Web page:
(a) Policy and Purpose. It is the policy of the judiciary to facilitate access to administrative records. Access to administrative records is not absolute and shall be consistent with reasonable expectations of personal privacy as provided by article 1, section 7 of the Washington State Constitution, restrictions in statutes, restrictions in court rules, and as required for the integrity of judicial decision-making. Access shall not unduly burden the business of the judiciary.

(b) Scope.

This rule governs the right of public access to administrative judicial records. This rule applies to all administrative records, regardless of the physical form of the record, the method of recording the record, or the method of storage of the record. Access to court records is governed by GR 15, 22, and 31.

COMMENT: "Court records" is a term of art, defined in GR 31 as meaning case files and related documents.

(c) Application of Rule.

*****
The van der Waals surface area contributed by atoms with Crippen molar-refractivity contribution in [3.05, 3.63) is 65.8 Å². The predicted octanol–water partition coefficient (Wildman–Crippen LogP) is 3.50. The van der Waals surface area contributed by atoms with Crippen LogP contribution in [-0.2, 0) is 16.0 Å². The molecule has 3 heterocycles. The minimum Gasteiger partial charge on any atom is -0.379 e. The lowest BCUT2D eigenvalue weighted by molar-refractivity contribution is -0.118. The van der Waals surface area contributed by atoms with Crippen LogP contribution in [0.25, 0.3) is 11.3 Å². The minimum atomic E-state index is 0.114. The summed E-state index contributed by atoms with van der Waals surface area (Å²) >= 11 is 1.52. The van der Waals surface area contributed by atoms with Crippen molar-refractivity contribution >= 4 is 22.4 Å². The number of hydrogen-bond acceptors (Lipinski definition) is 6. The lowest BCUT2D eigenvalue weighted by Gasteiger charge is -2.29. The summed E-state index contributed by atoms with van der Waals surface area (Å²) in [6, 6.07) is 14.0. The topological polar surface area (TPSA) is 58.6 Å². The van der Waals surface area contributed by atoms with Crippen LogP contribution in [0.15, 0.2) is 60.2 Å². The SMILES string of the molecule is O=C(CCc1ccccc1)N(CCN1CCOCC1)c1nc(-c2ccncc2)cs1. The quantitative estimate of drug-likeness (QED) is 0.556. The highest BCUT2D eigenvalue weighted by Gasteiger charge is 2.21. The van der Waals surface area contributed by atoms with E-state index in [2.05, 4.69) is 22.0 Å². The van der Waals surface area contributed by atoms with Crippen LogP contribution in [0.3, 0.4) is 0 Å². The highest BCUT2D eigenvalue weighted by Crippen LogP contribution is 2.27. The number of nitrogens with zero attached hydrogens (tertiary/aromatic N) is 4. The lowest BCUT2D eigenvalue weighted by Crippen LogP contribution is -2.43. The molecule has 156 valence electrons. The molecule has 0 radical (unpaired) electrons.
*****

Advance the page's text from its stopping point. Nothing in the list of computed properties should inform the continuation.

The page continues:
(1) This rule applies to the Supreme Court, the Court of Appeals, the superior courts, the district and municipal courts, and the following judicial branch agencies:

(A) All judicial entities that are overseen by a court, including entities that are designated as agencies, departments, committees, boards, commissions, task forces, and similar groups;

(B) The Superior Court Judges' Association, the District and Municipal Court Judges' Association, and similar associations of judicial officers and employees; and

(C) All subgroups of the entities listed in this section (1).

COMMENT: The elected court clerks and their staff are not included in this rule because (1) they are covered by the Public Records Act and (2) they do not generally maintain the judiciary's administrative records that are covered by this rule.

(2) This rule does not apply to the Commission on Judicial Conduct. The Commission is encouraged to incorporate any of the provisions in this rule as it deems appropriate.

COMMENT: The Commission on Judicial Conduct is not governed by a court. The commission has a heightened need for maintaining independence from courts. It would be inappropriate to dictate to the commission its policies on public records.

(3) This rule does not apply to the Washington State Bar Association. Public access to the Bar Association's records is governed by GR 12.4.

COMMENT: This paragraph (3) presumes that the Bar Association's proposed rule 12.4 (currently being drafted) is adopted.